Alongside a people centered approach, where it is not about just changing the environment but about understanding the needs of the individual within that environment, CCDI also recommends accommodations be dynamic and collaborative.
Lorin adds, to be accessible organizations must also “conduct quality staff training on disability/accessibility awareness and sensitivity training; repeat annually and make it part of the onboarding process”. Mahadeo adds, “accessibility is not just about your documents, processes or your website. It is a way of thinking, a way of doing, a way of living. Leadership teams need to accept that accessibility is a priority embedded into every part of the organization. Once that is done then the organization needs to live it everyday”.
Conversations on removing barriers to employment and providing reasonable accommodations shouldn’t be limited to the month of October. These conversations must continue year-round with organizations adopting a dynamic, collaborative and, person-centered approach to achieve true inclusion.
Dr. Mahadeo Sukhai (he/him)
Dr. Mahadeo Sukhai is the world’s first congenitally blind biomedical research scientist. Mahadeo is Director of Research and Chief Inclusion and Accessibility Officer for the CNIB (Canadian National Institute for the Blind), having previously served as a researcher at the University Health Network in Toronto. Dr. Sukhai also holds adjunct faculty appointments in the Department of Ophthalmology, School of Medicine, Queens University (Kingston, ON, Canada), and in the Faculty of Business and Information Technology at Ontario Tech University (Oshawa, ON, Canada). Dr. Sukhai is the Chair of the Employment Technical Committee for Accessibility Standards Canada. In his role at CNIB, Mahadeo leads a significant research program focused on social determinants of health and inclusion for people living with sight loss in Canada. Dr. Sukhai is the Principal Investigator for and co-author of "Creating a Culture of Accessibility in the Sciences," a book based on his groundbreaking work on access to science within higher education, and serves as the principal investigator for national projects to understand the student experience for persons with disabilities, and to examine accessibility and inclusion within science education and healthcare. Dr. Sukhai co-founded IDEA-STEM, an organization dedicated to accessibility in science education, and INOVA, the international Network of researchers with Visual impairments and their Allies, a new professional society with the mission to improve accessibility and inclusion in the biomedical sciences for researchers with vision loss.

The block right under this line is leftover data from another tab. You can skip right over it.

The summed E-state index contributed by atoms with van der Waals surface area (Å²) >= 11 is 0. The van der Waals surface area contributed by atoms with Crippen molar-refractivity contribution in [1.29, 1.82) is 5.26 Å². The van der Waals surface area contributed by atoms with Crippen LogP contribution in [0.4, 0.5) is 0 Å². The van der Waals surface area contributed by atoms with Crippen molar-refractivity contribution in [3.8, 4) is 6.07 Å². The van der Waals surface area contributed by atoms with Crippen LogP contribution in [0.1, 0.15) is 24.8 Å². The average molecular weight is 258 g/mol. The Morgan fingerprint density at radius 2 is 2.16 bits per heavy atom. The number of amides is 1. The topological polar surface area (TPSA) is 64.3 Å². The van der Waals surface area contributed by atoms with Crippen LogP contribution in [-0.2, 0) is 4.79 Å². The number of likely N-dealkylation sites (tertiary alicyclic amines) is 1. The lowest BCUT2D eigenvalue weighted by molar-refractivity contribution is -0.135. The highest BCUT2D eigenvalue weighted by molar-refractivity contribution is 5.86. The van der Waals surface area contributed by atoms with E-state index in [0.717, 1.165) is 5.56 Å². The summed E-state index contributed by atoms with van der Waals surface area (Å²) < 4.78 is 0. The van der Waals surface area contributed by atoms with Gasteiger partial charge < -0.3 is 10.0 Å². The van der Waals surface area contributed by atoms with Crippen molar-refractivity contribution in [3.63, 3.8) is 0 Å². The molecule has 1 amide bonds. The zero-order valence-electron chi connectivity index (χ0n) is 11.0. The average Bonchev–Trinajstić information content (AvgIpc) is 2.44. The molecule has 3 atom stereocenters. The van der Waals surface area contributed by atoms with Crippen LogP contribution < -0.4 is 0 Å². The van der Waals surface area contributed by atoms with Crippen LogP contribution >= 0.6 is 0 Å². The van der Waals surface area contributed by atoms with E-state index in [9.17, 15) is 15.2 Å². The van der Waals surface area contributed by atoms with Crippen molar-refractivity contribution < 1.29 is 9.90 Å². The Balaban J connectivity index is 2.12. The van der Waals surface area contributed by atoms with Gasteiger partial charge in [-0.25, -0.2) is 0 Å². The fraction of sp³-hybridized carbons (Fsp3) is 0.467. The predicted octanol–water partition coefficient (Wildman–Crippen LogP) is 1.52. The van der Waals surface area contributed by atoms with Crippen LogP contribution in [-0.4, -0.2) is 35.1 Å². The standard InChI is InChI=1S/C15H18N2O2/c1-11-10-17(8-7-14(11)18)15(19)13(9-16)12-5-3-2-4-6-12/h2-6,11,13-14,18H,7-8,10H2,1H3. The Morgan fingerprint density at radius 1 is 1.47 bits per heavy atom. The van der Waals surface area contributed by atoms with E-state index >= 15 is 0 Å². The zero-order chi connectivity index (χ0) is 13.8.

Lorin MacDonald (she/her)
For decades, human rights lawyer Lorin MacDonald has demonstrated leadership, passion, and commitment to accessibility and inclusion in her volunteer and professional activities, all informed by her lived experience as a woman born with profound hearing loss. Recognized as one of Canada’s disability leaders, Lorin has made many aware of the challenges faced by Canadians with disabilities during COVID-19 and enjoys presenting on human rights and accessibility. She has received awards from her community, her alma mater Western University, the province, and the legal profession. Canadian Lawyer magazine names Lorin as one of the 2021 Top 25 Most Influential Lawyers.